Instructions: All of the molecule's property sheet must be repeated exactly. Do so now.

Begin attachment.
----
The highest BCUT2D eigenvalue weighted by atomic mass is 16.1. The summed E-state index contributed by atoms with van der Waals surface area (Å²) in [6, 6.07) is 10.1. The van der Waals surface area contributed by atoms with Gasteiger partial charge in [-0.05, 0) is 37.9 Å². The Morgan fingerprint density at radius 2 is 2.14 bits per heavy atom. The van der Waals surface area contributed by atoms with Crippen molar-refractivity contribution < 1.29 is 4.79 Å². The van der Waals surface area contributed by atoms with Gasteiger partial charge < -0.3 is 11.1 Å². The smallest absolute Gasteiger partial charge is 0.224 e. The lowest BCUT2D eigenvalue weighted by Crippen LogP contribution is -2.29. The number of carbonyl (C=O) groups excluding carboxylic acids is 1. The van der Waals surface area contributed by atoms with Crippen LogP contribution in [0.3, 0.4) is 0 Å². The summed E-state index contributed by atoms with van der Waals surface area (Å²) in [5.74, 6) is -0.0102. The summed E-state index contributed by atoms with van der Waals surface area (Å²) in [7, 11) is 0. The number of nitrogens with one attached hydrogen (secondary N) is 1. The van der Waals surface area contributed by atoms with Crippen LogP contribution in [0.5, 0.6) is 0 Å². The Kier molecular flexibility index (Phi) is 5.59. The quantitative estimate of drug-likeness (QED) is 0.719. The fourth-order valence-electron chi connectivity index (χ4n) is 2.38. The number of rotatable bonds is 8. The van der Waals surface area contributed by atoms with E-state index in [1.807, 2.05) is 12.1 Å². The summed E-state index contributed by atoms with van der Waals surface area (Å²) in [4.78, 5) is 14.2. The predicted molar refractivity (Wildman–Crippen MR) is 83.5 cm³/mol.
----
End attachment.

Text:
The highest BCUT2D eigenvalue weighted by atomic mass is 16.1. The summed E-state index contributed by atoms with van der Waals surface area (Å²) in [6, 6.07) is 10.1. The van der Waals surface area contributed by atoms with Gasteiger partial charge in [-0.05, 0) is 37.9 Å². The Morgan fingerprint density at radius 2 is 2.14 bits per heavy atom. The van der Waals surface area contributed by atoms with Crippen molar-refractivity contribution < 1.29 is 4.79 Å². The van der Waals surface area contributed by atoms with Gasteiger partial charge < -0.3 is 11.1 Å². The smallest absolute Gasteiger partial charge is 0.224 e. The lowest BCUT2D eigenvalue weighted by Crippen LogP contribution is -2.29. The number of carbonyl (C=O) groups excluding carboxylic acids is 1. The van der Waals surface area contributed by atoms with Crippen LogP contribution in [0.3, 0.4) is 0 Å². The summed E-state index contributed by atoms with van der Waals surface area (Å²) in [5.74, 6) is -0.0102. The summed E-state index contributed by atoms with van der Waals surface area (Å²) in [7, 11) is 0. The number of nitrogens with one attached hydrogen (secondary N) is 1. The van der Waals surface area contributed by atoms with Crippen LogP contribution in [0.5, 0.6) is 0 Å². The Kier molecular flexibility index (Phi) is 5.59. The quantitative estimate of drug-likeness (QED) is 0.719. The fourth-order valence-electron chi connectivity index (χ4n) is 2.38. The number of rotatable bonds is 8. The van der Waals surface area contributed by atoms with E-state index in [1.807, 2.05) is 12.1 Å². The summed E-state index contributed by atoms with van der Waals surface area (Å²) in [4.78, 5) is 14.2. The predicted molar refractivity (Wildman–Crippen MR) is 83.5 cm³/mol.